Author: Sylvia Perel Levin
Source: UN Special
Older persons worldwide experience discrimination and the violation of their human rights at family, community, institutional and societal levels. The unprecedented ageing of the global population means that discrimination is likely to increase. We live longer in every region of the world and it is one of the greatest achievements of humanity. But do we live well in our old age? Sadly, older people encounter numerous barriers to their enjoyment of human rights.
Older persons are not a homogenous, separate group. Age alone does not define them. In fact, ageing applies to the whole population regardless of group or identity. Unless you die young, you will grow old. Human rights should apply to everyone everywhere throughout the course of life. But in reality, upper-age limits in all fields of life prevent older persons from exercising their rights, whether it is employment, access to health and care services, training, housing or participation in decision-making. Age becomes the only basis for discrimination that is still accepted and enshrined in legislation and policies.
Ageism, the stereotyping and discriminating against individuals or groups on the basis of their age, is the root cause of the specific challenges that older persons face in all aspects of life. Ageist attitudes lead to lower quality of life, lack of access to preventive health care or rehabilitation services, and to abusive practices, such as denied or undignified treatment. Pension schemes are inadequate, as they are not conceived to cover care-related needs, but for the loss of work-related income. In fact, only one in four people over 65 in low and middle-income countries receives a pension at all.
Abuse, including social isolation, neglect, physical restraints, disrespect for individual choices, being deprived of day-to-day decisions, of liberty, of privacy or of palliative care can be a reality for older persons both at home or in an institution. This abuse is mostly hidden and tolerated with no legislation or regular monitoring, a lack of adequate quality standards, no training of caregivers and austerity measures.
While most international human rights treaties apply in principle to people of all ages, specific reference to older persons is rare. Very few Member States include older persons in their reports to the Universal Periodic Review and the various Committees of the human rights mechanisms.
The Open-Ended Working Group on Ageing (OEWG) was established by the General Assembly in 2010 with the mandate to examine the existing international framework to protect the human rights of older persons, identify possible gaps and how best to address them, including by considering further instruments and measures. In the six meetings of the OEWG to-date, the debate has been divided between those who promote a new convention on the rights of older persons and those who are against it.
The Independent Expert on the human rights of older persons, in her report to the Human Rights Council last September, urged Member States to address the protection gap, to step up efforts to determine the best way to strengthen the human rights of older persons and to consider the various proposals that have been made, notably the elaboration of a convention.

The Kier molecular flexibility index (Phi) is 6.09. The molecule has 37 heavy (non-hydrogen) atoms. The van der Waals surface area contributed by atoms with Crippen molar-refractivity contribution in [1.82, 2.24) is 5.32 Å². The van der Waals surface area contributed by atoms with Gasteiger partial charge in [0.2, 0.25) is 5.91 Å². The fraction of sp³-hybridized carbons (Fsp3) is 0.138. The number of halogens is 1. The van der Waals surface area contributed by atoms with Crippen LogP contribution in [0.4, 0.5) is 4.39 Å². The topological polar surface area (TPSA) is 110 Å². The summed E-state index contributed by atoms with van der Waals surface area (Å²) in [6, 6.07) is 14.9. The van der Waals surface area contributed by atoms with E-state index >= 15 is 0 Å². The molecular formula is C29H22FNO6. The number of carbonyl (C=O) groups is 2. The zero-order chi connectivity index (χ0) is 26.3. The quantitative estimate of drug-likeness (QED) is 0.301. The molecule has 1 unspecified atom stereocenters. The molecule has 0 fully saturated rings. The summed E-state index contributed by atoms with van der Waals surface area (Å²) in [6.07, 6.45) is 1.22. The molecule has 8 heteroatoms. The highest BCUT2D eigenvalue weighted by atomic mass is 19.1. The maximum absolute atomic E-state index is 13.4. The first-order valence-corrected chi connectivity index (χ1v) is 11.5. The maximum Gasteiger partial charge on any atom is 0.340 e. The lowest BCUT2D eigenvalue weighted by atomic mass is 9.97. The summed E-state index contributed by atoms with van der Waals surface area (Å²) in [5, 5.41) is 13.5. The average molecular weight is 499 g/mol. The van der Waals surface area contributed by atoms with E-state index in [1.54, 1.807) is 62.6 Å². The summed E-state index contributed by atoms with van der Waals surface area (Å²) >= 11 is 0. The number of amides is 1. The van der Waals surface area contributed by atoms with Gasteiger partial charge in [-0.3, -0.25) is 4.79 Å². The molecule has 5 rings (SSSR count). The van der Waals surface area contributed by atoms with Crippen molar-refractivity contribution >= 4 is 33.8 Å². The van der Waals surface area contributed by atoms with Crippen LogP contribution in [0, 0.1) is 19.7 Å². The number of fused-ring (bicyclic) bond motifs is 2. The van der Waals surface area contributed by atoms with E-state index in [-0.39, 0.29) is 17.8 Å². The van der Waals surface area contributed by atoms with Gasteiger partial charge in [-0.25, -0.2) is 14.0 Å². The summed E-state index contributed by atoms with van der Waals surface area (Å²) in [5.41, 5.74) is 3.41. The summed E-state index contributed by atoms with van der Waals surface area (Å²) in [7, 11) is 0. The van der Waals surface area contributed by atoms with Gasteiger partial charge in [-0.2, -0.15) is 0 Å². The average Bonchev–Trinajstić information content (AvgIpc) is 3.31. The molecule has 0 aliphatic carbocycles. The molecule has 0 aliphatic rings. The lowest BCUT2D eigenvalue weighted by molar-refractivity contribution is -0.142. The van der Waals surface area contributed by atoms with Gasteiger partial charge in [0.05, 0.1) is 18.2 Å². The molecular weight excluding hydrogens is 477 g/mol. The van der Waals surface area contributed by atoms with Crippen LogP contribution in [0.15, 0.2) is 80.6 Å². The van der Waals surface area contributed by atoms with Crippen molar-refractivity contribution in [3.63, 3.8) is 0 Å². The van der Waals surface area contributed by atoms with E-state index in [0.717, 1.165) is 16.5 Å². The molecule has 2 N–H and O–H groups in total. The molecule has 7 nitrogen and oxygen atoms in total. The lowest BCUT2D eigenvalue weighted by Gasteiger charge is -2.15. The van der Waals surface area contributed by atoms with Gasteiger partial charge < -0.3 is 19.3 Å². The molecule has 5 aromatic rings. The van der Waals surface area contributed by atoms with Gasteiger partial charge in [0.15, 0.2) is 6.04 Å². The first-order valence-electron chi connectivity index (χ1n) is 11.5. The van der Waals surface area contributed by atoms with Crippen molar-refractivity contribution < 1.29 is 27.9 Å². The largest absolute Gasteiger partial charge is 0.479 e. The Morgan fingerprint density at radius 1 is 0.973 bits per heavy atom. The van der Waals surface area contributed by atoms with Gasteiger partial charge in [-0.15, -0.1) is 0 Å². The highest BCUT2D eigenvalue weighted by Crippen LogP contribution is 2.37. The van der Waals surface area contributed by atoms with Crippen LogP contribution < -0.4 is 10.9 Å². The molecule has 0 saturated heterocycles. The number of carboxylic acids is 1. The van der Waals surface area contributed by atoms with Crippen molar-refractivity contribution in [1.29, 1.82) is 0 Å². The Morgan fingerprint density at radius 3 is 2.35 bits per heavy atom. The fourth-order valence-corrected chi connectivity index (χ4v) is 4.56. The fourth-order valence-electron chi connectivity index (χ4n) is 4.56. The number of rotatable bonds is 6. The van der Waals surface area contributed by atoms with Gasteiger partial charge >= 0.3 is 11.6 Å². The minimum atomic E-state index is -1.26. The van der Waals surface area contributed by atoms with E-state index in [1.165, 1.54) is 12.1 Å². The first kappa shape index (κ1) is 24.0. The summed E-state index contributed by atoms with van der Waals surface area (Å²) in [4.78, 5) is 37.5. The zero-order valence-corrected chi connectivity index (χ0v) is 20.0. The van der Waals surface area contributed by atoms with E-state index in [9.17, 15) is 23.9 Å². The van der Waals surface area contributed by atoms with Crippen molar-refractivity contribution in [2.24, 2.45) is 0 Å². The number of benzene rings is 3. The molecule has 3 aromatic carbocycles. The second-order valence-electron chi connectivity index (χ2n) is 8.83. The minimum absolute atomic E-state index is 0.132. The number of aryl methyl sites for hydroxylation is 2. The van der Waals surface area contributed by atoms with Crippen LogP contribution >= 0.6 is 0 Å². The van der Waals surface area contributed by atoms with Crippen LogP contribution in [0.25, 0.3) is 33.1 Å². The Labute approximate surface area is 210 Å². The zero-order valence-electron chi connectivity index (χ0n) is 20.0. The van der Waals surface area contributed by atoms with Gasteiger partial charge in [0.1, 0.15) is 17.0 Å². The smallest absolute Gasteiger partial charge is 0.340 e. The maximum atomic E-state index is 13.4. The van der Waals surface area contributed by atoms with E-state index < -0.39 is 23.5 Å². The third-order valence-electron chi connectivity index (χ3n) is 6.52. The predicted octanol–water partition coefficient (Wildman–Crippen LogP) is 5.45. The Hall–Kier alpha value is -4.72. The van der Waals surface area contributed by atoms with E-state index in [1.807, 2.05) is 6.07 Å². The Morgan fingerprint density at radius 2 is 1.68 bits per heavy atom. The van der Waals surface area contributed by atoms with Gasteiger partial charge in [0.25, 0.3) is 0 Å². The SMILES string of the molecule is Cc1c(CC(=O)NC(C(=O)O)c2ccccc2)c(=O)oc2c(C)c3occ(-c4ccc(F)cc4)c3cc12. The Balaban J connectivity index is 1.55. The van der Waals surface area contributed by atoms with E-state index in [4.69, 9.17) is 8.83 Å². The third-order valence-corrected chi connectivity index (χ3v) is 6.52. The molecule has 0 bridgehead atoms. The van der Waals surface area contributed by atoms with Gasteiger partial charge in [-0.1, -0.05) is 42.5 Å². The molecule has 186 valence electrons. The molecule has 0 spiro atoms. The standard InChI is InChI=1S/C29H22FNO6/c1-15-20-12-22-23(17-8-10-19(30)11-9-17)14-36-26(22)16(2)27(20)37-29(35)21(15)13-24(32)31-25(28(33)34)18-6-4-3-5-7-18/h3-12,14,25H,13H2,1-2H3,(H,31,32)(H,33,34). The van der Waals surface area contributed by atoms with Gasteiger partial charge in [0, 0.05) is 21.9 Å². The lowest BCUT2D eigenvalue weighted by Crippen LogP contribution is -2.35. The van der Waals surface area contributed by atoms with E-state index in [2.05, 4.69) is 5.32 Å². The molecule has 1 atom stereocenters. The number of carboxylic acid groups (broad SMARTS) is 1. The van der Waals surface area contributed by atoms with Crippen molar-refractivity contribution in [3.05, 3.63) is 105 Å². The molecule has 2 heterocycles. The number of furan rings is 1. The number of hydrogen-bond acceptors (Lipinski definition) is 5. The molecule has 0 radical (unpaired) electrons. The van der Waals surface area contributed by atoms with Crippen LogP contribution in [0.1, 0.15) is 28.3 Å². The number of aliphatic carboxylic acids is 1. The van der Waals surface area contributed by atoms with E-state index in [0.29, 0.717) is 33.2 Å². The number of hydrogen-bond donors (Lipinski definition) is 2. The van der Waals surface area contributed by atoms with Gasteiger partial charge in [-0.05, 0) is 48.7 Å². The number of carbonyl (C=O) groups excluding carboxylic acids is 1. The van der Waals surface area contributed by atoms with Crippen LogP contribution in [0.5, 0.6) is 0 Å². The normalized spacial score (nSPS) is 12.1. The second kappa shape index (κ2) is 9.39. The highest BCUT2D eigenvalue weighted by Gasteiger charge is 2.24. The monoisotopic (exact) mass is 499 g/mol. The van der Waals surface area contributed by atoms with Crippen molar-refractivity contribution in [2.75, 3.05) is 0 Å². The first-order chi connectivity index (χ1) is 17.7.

The NGO Committee on Ageing at the UN in Geneva works to raise awareness of ageing issues and to ensure that the UN System adequately addresses them. It brings together organizations and individuals with an interest in the wellbeing and human rights of older persons. Beyond the international NGOs that focus on ageing in their mission, we also work with organizations that focus on human rights, women, palliative care, mental health, dementia, environment, education, large faith-based organizations, and also youth organizations. We interact with all generations because we believe that by protecting the rights of older persons we are protecting the rights of all of society. We see every day that the majority of volunteers representing civil society at the UN are older persons supporting a myriad of causes.
The NGO Committee on Ageing in Geneva interacts with sister Committees in New York and Vienna. We are members of the stakeholder group on ageing that advocates and monitors the inclusion of older persons in the 2030 agenda to make sure that Leaving no one behind is more than a slogan. We participate in Habitat 3 to make sure that urbanization takes into account the unprecedented number of older persons living in cities. We organize events at the Human Rights Council and around the International Day of Older Persons and we contribute to processes such as negotiations of resolutions, the WHO Global Action Plan on Ageing and Health and the UNECE Working Group on Ageing.
We monitor and make sure that the UN and specialized agencies are aware of what the others do in the field of ageing, promoting interagency and intra-agency cooperation. We disseminate messages and news to our organizations around the world in a true cascading fashion.
Member States should recognize the systemic, multifaceted, structural discrimination faced by older persons, systematically include older persons in consultations and monitoring mechanisms, ensure an equal application of rights across the life course and eliminate arbitrary age barriers that serve to justify the exclusion of older persons. Governments should engage in a constructive discussion around a Convention on the rights of older persons to tackle ageism and the social injustice that older persons suffer.